US Catholic Faith in Real Life

An early call to get out

By Meinrad Scherer-Emunds | Print this pagePrint | Email this pageShare
Article Justice
In 1967 U.S. Catholic editors call for a swift end to the Vietnam War.

"It is our contention that the war in Vietnam is wrong, is unjust, is immoral," the editors of U.S. Catholic wrote in their December 1967 editorial-one of the few instances in its history in which the magazine took an official editorial position.

The editors had come to the conclusion "that the war in Vietnam must be ended before it does irreparable harm to our nation. We believe that it is immoral and that the American people, imploring the grace and mercy of Almighty God, must insist that it be concluded without delay."

More than two years after the United States had committed ground troops, and with public opinion in the country becoming more divided, the editors could no longer "shut out the sounds of the bitter, dirty struggle that is tearing our country apart."

And as the Catholic peace movement-including Dorothy Day's Catholic Worker, the Berrigan brothers, Thomas Merton, and the Catholic Peace Fellowship-was growing more vocal in its protests, Catholic journalists also began to question the morality of the war.

After the New York-based, independent liberal journal Commonweal, U.S. Catholic became only the second Catholic publication to condemn the Vietnam War. It took the U.S. Catholic bishops until 1971 to finally speak out against it.

The editors insist they are no pacifists: "While we sympathize with the pacifist argument, we do not espouse it here." But they have come to see "that some of the means we are using in Vietnam are hard or impossible to justify." In particular they object to the use of napalm because it "cruelly injures and permanently scars the unfortunate people it falls on" and can be used "only indiscriminately, afflicting both combatants and non-combatants alike."

In addition, they cite "three terrible consequences of the war": its brutalizing effect both on soldiers and on those at home; the growing bitterness and hostility between proponents and opponents; and the enormous loss of life and deadly drain of resources.

The editorial goes out of its way to say that "we in no way impugn the sincerity or good will of those who believe that the war is just, moral, even righteous." By contrast, few of the letters to the editor opposing the editorial return that same courtesy. More than a few are "unprintable," the editors later report, and the staff received several threatening phone calls.

In one of the printable responses a reader calls the editorial "an insult to decent Americans," while another denounces "such dribble and comfort to the devil." "Has your magazine gone Communist?" asks a reader from Kentucky, and another letter writer expresses her "hope that the pope reprimands all of you, and if he doesn't, I'm sure God will."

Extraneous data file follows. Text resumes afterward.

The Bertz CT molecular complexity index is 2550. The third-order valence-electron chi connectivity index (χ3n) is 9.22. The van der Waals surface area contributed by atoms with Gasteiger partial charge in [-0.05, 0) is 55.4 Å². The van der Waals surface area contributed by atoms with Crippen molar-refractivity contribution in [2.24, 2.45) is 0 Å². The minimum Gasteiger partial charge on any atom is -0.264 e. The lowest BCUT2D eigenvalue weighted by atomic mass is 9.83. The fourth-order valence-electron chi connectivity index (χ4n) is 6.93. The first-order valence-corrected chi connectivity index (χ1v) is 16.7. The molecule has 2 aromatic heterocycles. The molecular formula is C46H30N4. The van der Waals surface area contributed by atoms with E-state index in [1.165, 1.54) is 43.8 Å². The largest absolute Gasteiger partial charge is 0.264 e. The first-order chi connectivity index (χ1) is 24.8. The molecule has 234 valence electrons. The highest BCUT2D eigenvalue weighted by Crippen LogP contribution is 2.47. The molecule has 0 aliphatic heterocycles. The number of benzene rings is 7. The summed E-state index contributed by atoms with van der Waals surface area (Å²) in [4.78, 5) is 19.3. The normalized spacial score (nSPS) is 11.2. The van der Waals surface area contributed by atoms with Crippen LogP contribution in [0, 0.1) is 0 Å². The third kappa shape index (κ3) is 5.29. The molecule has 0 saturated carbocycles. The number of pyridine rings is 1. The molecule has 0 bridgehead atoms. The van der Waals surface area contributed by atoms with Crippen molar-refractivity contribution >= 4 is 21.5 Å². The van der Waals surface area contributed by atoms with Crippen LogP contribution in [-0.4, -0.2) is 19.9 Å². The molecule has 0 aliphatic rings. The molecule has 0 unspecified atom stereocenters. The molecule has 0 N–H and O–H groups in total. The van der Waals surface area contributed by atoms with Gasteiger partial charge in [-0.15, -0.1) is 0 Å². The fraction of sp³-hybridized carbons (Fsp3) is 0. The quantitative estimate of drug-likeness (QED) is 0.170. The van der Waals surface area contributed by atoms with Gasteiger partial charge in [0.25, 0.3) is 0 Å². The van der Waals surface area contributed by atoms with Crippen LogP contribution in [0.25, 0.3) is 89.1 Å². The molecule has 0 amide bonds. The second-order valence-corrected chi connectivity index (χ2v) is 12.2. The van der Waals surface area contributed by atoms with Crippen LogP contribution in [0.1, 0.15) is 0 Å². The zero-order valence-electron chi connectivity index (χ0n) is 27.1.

The overwhelming sentiment in subsequent "You may be right" sections, however, is one of gratitude. Thomas Merton thanks the editors "for taking a clear, courageous stand on the immorality and stupidity of the Vietnam War."

It is probably safe to say that the editorial generated the largest number of letters to the editor in the magazine's 75-year history; it certainly received the most attention from prominent opinion leaders in both the church and the larger American society.

Kudos come from such luminaries as Harvard economist John Kenneth Galbraith ("one of the most effective things I have ever seen written on Vietnam"), Pulitzer Prize-winning historian Arthur Schlesinger Jr., and Bishop Paul Schmitt of Metz, France. U.S. Senators Mark Hatfield and George McGovern applaud it, as do feminist theologian Rosemary Ruether, U.N. Secretary General U Thant, Rabbi Abraham Heschel, and peace scholars Gordon Zahn and Richard McSorley, S.J.

Almost forty-three years later, one can't help but wonder how much misery could have been averted if government leaders had heeded the call of that 1967 editorial. Instead, the bloody war would go on for another seven years, leading to the deaths of 3 to 4 million Vietnamese, 1.5 to 2 million Laotians and Cambodians, and 58,159 U.S. soldiers. Wrong, unjust, and immoral, indeed.

This article is the seventh in a series to celebrate the 75th anniversary of U.S. Catholic, appearing in the July 2010 issue (Vol. 75, No. 7, page 51).